– Journeyman Geek
    Apr 14, 2018 at 7:26
  • Run these command will prevent HDD too busy by these services (100% active) . when the HDD is not busy it will run other application faster. "My HDD performance 100%" => it mean HDD run too much. it's so busy to run needed application
    – Lê Tuấn
    Apr 17, 2018 at 8:33
  • I think "Windows Search" was one of the culprits in my case. So I've disabled the service. Thanks for the tip.
    – Simon E.
    Jun 26, 2022 at 2:17
  • @journeyman-geek The thing is that Windows does not seem to adapt to bandwidth scarcity (whether due to other loads (including heavy juggling with virtual memory) or to something limiting the total bandwidth, e.g. driver/hardware issues) when deciding to run heavy processes such as search indexing, telemetry or periodical virus/malware scans. Therefore, whenever bandwidth is for some reason constrained, Windows tends to make the problem far worse than it would otherwise be. I have experienced this a lot, and can confirm that disabling such services helps, though the root problem evades fixing. Sep 15, 2022 at 9:07
  • Well - its more about 'how' OP found the problem, rather than what it was, since knowing the source of the problem can be useful for similar issues with other processes
    – Journeyman Geek
    Sep 15, 2022 at 9:10

Even though the post is a bit older I thought id share my experience for future readers: I had a somehwat similar experience with a 3TB Seagate Harddrive that suddenly operated excruciatingly slow. That also showed in the TaskManager, the hard drive was always at 100% utilisation.

I tried setting the MSISupported Key and changing the Harddrives from ACHI to IDE as suggested by Ecnerwal, but that did not help.

I then checked the services and processes again, sorting by drive utilisation, and found the Oracle RDBMS kernel executable among the top processes with about 10% usage (its always hard to tell which drive is used, since I got 3 in the computer and TaskManager wont tell you which one is used). After killing that the usage of the "bad" drive went down to 0% again. I have no idea what oracle's executable was doing there, but it did the trick.

So I recommend checking your process list and getting rid of this and that before you start messing with the Registry or the BIOS like I did (the latter screwed up my boot order and PC would not boot, got a bit scared there but managed to fix it), sometimes the solution can also be simple ;)


Windows 10 seems to have some serious driver issues with SSDs, from my limited experience. Windows 7 seemed quite hunky-dory and happy with having one swapped in (did that about a year ago for someone who was very happy with it.)

I just helped a kid replace a drive on Windows 10 and it kept going to 100% disk use (reported; and it would become unresponsive/hung) with no (or very little) actual disk use, a search found many instances of the same problem, and various "solutions" (many of which did not work for us.) In this particular case, what worked for us eventually was setting the drive mode (which started out as "RAID" - kinda odd for a 1-disk-space laptop) and also failed for us as AHCI back to IDE.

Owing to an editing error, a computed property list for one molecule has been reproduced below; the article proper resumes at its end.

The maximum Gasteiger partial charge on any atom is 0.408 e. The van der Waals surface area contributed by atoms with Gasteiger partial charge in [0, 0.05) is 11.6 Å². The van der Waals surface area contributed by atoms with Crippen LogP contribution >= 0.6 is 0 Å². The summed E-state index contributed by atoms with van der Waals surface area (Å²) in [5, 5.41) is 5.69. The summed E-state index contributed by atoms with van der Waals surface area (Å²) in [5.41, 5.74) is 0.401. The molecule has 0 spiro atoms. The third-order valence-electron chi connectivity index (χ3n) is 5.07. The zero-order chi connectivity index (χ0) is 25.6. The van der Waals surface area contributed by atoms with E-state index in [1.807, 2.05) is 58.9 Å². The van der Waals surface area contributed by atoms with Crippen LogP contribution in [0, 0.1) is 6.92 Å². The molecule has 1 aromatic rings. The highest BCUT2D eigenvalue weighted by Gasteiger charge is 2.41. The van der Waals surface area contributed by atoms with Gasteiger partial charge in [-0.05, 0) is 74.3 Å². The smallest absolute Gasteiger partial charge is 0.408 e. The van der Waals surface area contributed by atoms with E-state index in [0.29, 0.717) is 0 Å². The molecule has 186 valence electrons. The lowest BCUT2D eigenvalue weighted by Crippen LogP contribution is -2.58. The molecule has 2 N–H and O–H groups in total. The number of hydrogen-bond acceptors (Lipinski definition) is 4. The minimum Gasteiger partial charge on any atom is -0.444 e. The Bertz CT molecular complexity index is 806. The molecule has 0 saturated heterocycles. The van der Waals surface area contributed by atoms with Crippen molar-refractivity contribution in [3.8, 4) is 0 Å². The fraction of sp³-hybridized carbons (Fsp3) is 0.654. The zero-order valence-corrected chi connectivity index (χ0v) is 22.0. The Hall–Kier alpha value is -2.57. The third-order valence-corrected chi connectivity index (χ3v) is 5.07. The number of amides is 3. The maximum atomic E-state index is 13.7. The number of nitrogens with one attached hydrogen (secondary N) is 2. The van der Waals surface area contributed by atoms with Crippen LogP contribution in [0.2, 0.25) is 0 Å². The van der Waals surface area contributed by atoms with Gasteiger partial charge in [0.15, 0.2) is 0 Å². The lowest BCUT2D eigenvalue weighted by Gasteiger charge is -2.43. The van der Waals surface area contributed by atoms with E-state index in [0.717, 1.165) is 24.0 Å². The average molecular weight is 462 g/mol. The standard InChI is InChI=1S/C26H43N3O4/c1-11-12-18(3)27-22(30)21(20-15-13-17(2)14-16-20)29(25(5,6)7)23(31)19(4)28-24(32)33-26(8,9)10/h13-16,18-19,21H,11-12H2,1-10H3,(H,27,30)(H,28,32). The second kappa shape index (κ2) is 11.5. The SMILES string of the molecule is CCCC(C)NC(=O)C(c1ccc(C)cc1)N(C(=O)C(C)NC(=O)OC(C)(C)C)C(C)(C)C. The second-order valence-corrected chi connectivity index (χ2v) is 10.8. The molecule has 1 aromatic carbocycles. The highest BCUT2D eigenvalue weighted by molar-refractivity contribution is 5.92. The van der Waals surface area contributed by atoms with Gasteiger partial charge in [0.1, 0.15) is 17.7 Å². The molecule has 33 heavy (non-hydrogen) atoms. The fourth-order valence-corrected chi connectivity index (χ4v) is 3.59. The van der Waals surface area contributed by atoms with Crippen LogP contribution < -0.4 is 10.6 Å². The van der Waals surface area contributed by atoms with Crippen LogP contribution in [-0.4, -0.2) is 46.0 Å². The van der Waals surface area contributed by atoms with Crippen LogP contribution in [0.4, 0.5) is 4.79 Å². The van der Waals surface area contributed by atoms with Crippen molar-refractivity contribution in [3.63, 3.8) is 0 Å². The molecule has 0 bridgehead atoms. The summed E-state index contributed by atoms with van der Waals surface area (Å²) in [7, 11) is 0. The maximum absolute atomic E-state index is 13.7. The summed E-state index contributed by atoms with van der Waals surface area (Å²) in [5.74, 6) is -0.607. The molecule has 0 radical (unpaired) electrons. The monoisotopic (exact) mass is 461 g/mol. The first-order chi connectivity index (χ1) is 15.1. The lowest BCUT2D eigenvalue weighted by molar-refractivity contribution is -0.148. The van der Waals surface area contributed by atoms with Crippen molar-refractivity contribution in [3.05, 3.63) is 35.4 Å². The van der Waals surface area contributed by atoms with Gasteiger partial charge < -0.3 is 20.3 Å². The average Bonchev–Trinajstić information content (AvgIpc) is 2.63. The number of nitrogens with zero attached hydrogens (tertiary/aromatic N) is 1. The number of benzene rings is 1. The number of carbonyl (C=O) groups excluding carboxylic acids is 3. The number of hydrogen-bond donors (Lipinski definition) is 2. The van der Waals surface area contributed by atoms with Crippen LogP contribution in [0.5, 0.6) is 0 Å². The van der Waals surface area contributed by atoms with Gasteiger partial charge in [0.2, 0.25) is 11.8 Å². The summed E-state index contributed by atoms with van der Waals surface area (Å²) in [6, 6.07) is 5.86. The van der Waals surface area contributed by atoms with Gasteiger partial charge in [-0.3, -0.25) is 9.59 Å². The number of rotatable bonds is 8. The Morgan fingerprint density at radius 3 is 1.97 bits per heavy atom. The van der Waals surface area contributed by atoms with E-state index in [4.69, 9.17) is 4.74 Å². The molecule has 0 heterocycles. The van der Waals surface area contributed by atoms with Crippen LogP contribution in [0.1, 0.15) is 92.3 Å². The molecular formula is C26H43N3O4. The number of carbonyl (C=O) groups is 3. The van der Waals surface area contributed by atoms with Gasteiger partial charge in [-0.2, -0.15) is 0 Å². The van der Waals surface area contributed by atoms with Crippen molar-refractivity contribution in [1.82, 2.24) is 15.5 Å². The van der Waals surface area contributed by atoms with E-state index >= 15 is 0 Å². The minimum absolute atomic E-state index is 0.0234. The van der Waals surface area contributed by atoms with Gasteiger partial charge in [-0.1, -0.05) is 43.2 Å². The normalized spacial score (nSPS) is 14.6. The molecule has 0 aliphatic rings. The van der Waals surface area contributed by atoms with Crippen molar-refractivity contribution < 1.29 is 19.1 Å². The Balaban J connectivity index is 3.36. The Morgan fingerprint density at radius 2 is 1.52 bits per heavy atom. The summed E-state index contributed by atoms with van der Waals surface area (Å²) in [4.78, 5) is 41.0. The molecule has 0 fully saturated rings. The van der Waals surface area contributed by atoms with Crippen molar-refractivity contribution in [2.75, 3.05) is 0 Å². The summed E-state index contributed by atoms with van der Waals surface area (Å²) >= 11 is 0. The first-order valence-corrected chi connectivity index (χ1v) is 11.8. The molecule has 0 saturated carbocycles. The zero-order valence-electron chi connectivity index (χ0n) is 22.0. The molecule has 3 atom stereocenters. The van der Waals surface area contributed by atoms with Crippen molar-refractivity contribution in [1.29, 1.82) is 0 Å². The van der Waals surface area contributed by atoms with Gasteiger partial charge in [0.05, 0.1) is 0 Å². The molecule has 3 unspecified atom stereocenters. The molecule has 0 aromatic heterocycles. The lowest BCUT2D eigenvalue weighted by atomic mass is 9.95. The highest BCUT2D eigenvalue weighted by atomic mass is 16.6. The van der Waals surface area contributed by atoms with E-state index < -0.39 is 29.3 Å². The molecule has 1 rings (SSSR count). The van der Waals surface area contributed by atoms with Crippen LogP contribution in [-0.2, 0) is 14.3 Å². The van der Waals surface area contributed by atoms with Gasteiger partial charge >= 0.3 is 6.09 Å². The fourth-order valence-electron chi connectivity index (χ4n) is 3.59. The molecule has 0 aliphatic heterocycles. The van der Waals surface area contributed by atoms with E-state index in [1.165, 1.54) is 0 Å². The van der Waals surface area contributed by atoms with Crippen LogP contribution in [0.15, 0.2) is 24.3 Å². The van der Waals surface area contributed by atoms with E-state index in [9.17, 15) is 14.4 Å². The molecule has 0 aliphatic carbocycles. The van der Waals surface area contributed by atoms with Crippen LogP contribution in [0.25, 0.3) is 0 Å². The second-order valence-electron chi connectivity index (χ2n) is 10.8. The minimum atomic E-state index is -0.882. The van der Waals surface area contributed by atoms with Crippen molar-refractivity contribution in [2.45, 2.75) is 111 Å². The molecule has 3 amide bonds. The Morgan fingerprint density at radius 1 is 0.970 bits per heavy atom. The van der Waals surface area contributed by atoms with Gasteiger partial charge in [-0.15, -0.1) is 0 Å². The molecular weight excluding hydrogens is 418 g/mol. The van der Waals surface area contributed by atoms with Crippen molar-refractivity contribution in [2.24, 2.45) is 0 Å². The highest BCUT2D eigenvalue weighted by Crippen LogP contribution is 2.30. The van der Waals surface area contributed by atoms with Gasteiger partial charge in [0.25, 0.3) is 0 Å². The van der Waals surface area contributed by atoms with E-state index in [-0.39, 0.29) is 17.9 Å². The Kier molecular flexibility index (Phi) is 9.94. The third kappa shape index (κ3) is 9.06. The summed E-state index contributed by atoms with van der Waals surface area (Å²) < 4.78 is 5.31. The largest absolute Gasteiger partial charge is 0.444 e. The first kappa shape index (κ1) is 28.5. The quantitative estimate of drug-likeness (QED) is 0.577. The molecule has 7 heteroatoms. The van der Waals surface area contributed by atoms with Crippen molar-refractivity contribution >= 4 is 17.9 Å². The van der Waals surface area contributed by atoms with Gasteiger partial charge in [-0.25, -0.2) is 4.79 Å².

This requires a trip into safe mode each time you change the drive setting.

There's a Microsoft forum post claiming that changing the interrupt setting fixes the problem, but it did not work for us...likewise someone claimed that going from RAID to AHCI worked for them. So what will work for you, I don't know - I just report what appears to have finally worked for us.

I should note that this problem did not "wait a month" - we could not get get the initial windows 10 updates to load because the computer kept hanging (original disk died, no backup, reinstall 7 from CD and re-upgrade to 10)

  • Umm My SSD is fine , HDD is the one that's pain Dec 5, 2016 at 17:11
  • 1
    That was not at all clear.
    – Ecnerwal
    Dec 5, 2016 at 21:20

I would say reboot computer and wait for it to fully load. Press ctrl+alt+del to access Task Manager. If the hard drive is constantly reading/writing at 100% when system should be at complete idle, check for updates. Ever since Windows 10 came out pending updates cause PC to run at snail speed due to this.

If it's not an update issue run chkdsk (run CMD as admin then type in "chkdsk D: /f" , with D being the whatever letter your drive is. But from my experience, it can still pass Check Disk with flying colors and 100% be a failed/failing hard drive. No matter what if you have a spinning-disk hard drive you should upgrade to SSD (They start at $15 for SATA SSD). If it passed chkdsk then it will likely pass any hard drive test your Bios has available.

If there are no updates available, reboot the PC again and double check for the constant read/write at 100%. If everything is normal yet it still runs incredibly slow then it is for sure defective. Backup your data immediately. Then load a new Windows system for your final confirmation. If it still runs slow (and you'll likely notice it during the OS install), then the disk is bad.